“It’s really designed ... to assist servers ... which will have the effect, hopefully, on minimizing the possibility of over-serving and the consequences that come from that,” for them, the public and the business, said John Durst, president and chief executive of the restaurant association.
More than 1,000 people die on S.C. roads each year, and a third of those deaths are caused by drunk drivers, The State reported in February. According to 2016 data, only Montana drivers were more likely to die in a drunk-driving wreck than S.C. drivers, The State found.
Servers would face jail, fines
The training — which could be conducted online or in person — would teach servers and managers, in part, how to check IDs for age, recognize signs of intoxication, prevent customers from being over-served and methods for managing “problem drinkers.”
A state law enacted in 2017 aimed to hold restaurants, bars, taverns and other establishments liable for selling or serving alcohol to individuals who cause injuries or death as a result of their intoxication. Any such establishment which serves liquor after 5 p.m. is required to carry a $1 million liability insurance policy to cover injuries and damages caused by patrons who became intoxicated at the establishment.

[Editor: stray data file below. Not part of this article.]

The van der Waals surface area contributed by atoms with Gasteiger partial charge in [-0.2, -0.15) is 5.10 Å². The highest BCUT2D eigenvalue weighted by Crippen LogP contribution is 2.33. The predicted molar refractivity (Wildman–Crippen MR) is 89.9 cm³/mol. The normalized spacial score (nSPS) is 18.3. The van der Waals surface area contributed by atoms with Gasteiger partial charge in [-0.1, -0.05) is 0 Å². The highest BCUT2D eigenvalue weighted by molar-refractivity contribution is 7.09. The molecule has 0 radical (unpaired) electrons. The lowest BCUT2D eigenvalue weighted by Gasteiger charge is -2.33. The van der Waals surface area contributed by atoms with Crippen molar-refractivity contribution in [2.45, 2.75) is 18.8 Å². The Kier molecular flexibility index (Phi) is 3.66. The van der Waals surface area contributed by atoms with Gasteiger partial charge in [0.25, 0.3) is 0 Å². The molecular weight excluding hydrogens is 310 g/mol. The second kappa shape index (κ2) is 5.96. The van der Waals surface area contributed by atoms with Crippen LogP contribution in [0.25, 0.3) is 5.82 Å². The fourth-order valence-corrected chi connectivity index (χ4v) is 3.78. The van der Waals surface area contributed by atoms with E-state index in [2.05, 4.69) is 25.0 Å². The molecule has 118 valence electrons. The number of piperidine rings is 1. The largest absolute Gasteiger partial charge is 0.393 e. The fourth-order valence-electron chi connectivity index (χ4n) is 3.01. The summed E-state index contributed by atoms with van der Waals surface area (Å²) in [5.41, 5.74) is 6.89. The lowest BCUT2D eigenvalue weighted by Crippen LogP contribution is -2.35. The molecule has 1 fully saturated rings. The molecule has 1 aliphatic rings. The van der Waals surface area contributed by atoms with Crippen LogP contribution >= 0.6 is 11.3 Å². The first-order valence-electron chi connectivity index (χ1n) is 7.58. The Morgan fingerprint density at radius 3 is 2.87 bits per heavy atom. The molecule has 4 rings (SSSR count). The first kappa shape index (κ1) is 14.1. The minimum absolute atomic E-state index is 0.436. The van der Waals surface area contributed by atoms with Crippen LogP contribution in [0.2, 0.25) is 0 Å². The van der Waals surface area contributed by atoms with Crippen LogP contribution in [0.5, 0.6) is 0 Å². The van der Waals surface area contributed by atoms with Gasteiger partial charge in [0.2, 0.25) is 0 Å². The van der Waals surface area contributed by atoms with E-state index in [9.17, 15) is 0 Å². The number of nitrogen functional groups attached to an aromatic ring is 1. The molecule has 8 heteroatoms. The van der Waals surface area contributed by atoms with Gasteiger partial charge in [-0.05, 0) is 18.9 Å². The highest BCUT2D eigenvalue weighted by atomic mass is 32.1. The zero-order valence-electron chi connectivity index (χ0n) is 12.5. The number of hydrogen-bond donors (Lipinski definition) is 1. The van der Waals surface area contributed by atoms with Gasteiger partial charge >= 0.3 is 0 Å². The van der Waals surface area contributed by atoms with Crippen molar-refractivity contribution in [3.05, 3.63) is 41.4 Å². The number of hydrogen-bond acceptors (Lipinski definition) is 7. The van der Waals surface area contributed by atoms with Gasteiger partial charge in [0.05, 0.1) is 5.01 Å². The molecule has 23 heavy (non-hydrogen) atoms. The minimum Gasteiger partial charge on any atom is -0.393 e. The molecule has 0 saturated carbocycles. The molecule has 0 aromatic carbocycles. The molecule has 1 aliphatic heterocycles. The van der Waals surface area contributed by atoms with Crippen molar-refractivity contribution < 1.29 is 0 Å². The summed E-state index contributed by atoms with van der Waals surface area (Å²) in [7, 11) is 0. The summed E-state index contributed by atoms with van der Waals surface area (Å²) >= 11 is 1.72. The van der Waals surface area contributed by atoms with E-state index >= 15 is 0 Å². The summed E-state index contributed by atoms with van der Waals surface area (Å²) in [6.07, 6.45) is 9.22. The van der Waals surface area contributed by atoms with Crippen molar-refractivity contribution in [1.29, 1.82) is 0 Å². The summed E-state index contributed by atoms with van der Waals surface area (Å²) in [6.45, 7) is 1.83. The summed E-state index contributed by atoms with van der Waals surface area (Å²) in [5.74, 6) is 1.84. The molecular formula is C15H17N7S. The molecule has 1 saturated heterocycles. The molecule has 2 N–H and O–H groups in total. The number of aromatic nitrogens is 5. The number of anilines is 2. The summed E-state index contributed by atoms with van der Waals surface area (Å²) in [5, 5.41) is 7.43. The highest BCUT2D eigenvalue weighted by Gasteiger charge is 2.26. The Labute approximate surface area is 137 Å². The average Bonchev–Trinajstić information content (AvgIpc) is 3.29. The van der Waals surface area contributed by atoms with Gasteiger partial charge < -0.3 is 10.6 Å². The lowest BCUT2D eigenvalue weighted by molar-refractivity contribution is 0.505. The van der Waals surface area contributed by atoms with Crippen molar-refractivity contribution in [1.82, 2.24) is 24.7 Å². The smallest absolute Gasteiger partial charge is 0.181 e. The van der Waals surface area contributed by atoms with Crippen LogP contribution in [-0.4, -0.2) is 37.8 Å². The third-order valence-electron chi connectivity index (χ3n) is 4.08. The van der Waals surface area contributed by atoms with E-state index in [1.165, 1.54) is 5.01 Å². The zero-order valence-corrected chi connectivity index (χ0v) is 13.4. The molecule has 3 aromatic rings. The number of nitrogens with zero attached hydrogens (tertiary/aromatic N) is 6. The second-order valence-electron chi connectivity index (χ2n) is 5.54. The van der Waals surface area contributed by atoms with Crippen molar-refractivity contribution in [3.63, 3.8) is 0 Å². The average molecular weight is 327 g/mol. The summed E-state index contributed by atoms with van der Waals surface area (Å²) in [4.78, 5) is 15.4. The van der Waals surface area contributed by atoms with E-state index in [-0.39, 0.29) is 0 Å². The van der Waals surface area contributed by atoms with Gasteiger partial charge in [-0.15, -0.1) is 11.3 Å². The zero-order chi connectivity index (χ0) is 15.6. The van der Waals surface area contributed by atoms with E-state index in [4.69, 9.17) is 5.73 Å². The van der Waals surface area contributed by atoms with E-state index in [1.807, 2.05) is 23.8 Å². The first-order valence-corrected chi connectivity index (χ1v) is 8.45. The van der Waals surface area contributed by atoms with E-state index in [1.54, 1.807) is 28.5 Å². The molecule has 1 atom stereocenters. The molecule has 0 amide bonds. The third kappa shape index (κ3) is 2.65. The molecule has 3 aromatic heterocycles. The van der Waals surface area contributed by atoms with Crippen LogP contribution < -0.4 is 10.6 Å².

That would not change under the bill, Hutto and Rankin said.
However, anyone who serves someone in violation of state alcohol regulations would face a $200 to $300 fine or up to 30 days in jail, or both. And would also have their alcohol server certificate suspended for up to 30 days. A second offense carries a $400 to $500 fine or 30 days and jail, and would have their server certificate suspended for six months to a year.